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wealth at 1.5 billion barrel as day. >> if our goal is to bring other nations in the region in harmony with that goal, then it seems to me that's a concern in so far as to support pledges in the government of national accord, there have been reports that numerous u.s. allies including egypt, cutter and turkey have violated the un arms embargo supplying arms to both sides of the conflict and i understand now, and maybe you can respond to this that administration has expressed a willingness to consider loosening the embargo to arm the ga in its fight against the islamic state. how can you insure that its
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allies are abiding by law and not undermining the unity government and how can the united states ensure that government of national accord is strong enough to control any arms that are supplied? >> lots of questions embedded in that question, sir. let's start with the arms embargo. we've made no findings about violations. the un panel of experts in march, i believe, march or april issued a report which described the issues that you've raised without making any final findings. i've talked to all the countries you've mentioned about the need not to support competing forces but to support a unified government of national accord and i believe we have very considerable alignment on that. i was just in the region last week on these very issues. the idea behind exemption to the arms embargo is to provide a
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uniform set of weapons that can provide relatively integrated counter terrorism capabilities to address the threat from islamic state and other terrorist forces near term and medium term and to do so in a way that's trackable and traceable and subject to oversight. so, it doesn't disappear, go to bad places, go to the wrong people. that's the idea and the idea would be for libyan government to ask that of the united states and other countries at the same time and to have any exemption get notified through the un so it's visible, can be seen by the p 5 and other security counsel members and by the whole world and as a result of being transparent be more subject to oversight and accountability for the libyan people, for the region and the world. >> if i may, that takes a conditioned precedent, that ga is sufficiently strong and capable enough, even giving that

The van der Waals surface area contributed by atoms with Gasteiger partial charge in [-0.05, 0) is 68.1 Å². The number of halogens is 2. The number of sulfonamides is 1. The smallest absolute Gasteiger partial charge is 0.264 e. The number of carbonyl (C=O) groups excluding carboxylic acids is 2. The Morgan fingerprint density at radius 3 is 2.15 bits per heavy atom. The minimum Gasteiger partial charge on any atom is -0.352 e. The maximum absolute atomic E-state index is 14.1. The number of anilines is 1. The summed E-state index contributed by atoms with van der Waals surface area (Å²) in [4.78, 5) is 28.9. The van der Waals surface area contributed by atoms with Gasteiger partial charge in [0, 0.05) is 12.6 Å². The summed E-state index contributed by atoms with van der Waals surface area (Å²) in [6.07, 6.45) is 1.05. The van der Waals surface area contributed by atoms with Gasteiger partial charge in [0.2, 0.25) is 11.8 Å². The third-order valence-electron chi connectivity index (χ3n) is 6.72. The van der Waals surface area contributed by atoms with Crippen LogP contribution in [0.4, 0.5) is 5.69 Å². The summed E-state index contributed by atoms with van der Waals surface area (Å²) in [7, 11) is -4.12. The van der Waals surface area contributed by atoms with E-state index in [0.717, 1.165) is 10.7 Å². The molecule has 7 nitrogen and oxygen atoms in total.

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process to ensure that it can control the arms that its supplied, have we come to that conclusion? >> yes, but it's also responsibility of any country providing those. it can be a shared responsibility and happy to brief further on that, senator. >> i would look forward to that. i used to hold up weapons sales to some countries because i feared that in fact they did not have the where with all to do that and sure enough, we lost a lot of weapons to isis and other -- not libya, but in other locations and we need not to do that again. thank you, mr. chairman. >> what is occurring relative to dash or isis? we had estimated 5 to 6500 troops there and yet it seems they're falling away rapidly.
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are they just blending in with the rest of the country? what do we think is occurring with the rest of dash? >> mr. chairman, i still have a fragmentary picture because the situation is so dynamic. i've heard reports of elements of dash bleeding away to the south and to the west. both in connection with the current offensive by current of the east and west to cert. they've clearly lost 700 fighters. i was talking to a member of the presidency counsel late last night about the state of play. he told me that the forces of the government of national accord had essentially come into the city from the west and now had geographic control of the entire territory of the west and the south that they still not have control from 7 kilometers east of cert. that there were mines laid and improvised explosive devices which were impeding them getting
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the rest of the way into cert. so, i'm hearing from other cells and of substantial losses by the islamic state in cert to the forces align woued with the government of national accord. still trying to develop further information but that is the core of what we have seen so far. before this, we were already seeing something interesting. i mentioned earlier that dash is predatory and doesn't generate income or wealth of its own. it haddall red a ebeen devastated in the dhofrs revolution. it was resource poor. there were grievances among ordinary people in cert that were legitimate because it never came back after the revolution to oust gaddafi. so, they were beginning to run into resource constrant in libya, which i think were beginning to affect its success.